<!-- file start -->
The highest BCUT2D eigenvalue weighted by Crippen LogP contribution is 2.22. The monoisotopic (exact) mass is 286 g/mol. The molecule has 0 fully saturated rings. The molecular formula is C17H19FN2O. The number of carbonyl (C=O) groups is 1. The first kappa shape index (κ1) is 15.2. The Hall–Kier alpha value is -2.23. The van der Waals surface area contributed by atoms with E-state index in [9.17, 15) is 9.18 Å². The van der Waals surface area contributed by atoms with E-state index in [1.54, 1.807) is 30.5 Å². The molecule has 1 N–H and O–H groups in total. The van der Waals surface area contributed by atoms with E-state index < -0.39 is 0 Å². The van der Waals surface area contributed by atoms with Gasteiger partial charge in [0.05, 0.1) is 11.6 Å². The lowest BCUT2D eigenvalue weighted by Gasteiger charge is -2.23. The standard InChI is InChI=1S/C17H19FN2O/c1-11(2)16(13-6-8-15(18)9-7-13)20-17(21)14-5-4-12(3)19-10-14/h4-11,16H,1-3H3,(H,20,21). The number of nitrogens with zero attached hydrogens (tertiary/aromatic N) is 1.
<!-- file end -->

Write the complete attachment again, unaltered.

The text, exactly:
The highest BCUT2D eigenvalue weighted by Crippen LogP contribution is 2.22. The monoisotopic (exact) mass is 286 g/mol. The molecule has 0 fully saturated rings. The molecular formula is C17H19FN2O. The number of carbonyl (C=O) groups is 1. The first kappa shape index (κ1) is 15.2. The Hall–Kier alpha value is -2.23. The van der Waals surface area contributed by atoms with E-state index in [9.17, 15) is 9.18 Å². The van der Waals surface area contributed by atoms with E-state index in [1.54, 1.807) is 30.5 Å². The molecule has 1 N–H and O–H groups in total. The van der Waals surface area contributed by atoms with E-state index < -0.39 is 0 Å². The van der Waals surface area contributed by atoms with Gasteiger partial charge in [0.05, 0.1) is 11.6 Å². The lowest BCUT2D eigenvalue weighted by Gasteiger charge is -2.23. The standard InChI is InChI=1S/C17H19FN2O/c1-11(2)16(13-6-8-15(18)9-7-13)20-17(21)14-5-4-12(3)19-10-14/h4-11,16H,1-3H3,(H,20,21). The number of nitrogens with zero attached hydrogens (tertiary/aromatic N) is 1.